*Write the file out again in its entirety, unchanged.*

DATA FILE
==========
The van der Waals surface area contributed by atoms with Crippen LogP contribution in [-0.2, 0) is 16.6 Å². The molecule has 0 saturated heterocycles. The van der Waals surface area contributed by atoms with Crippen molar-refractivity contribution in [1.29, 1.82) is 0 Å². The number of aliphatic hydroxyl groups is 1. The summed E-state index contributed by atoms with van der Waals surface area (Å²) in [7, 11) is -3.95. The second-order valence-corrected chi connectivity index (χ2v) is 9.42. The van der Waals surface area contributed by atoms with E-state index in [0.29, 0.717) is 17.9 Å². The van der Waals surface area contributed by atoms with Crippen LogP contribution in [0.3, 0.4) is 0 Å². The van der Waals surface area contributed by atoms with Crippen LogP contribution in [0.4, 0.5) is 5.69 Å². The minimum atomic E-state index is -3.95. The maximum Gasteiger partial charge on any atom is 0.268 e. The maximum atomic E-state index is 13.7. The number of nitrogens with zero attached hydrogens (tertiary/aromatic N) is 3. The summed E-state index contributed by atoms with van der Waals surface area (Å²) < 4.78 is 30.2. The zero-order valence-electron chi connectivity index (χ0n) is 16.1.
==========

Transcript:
The van der Waals surface area contributed by atoms with Crippen LogP contribution in [-0.2, 0) is 16.6 Å². The molecule has 0 saturated heterocycles. The van der Waals surface area contributed by atoms with Crippen molar-refractivity contribution in [1.29, 1.82) is 0 Å². The number of aliphatic hydroxyl groups is 1. The summed E-state index contributed by atoms with van der Waals surface area (Å²) in [7, 11) is -3.95. The second-order valence-corrected chi connectivity index (χ2v) is 9.42. The van der Waals surface area contributed by atoms with E-state index in [0.29, 0.717) is 17.9 Å². The van der Waals surface area contributed by atoms with Crippen LogP contribution in [0.3, 0.4) is 0 Å². The van der Waals surface area contributed by atoms with Crippen LogP contribution in [0.4, 0.5) is 5.69 Å². The minimum atomic E-state index is -3.95. The maximum Gasteiger partial charge on any atom is 0.268 e. The maximum atomic E-state index is 13.7. The number of nitrogens with zero attached hydrogens (tertiary/aromatic N) is 3. The summed E-state index contributed by atoms with van der Waals surface area (Å²) < 4.78 is 30.2. The zero-order valence-electron chi connectivity index (χ0n) is 16.1.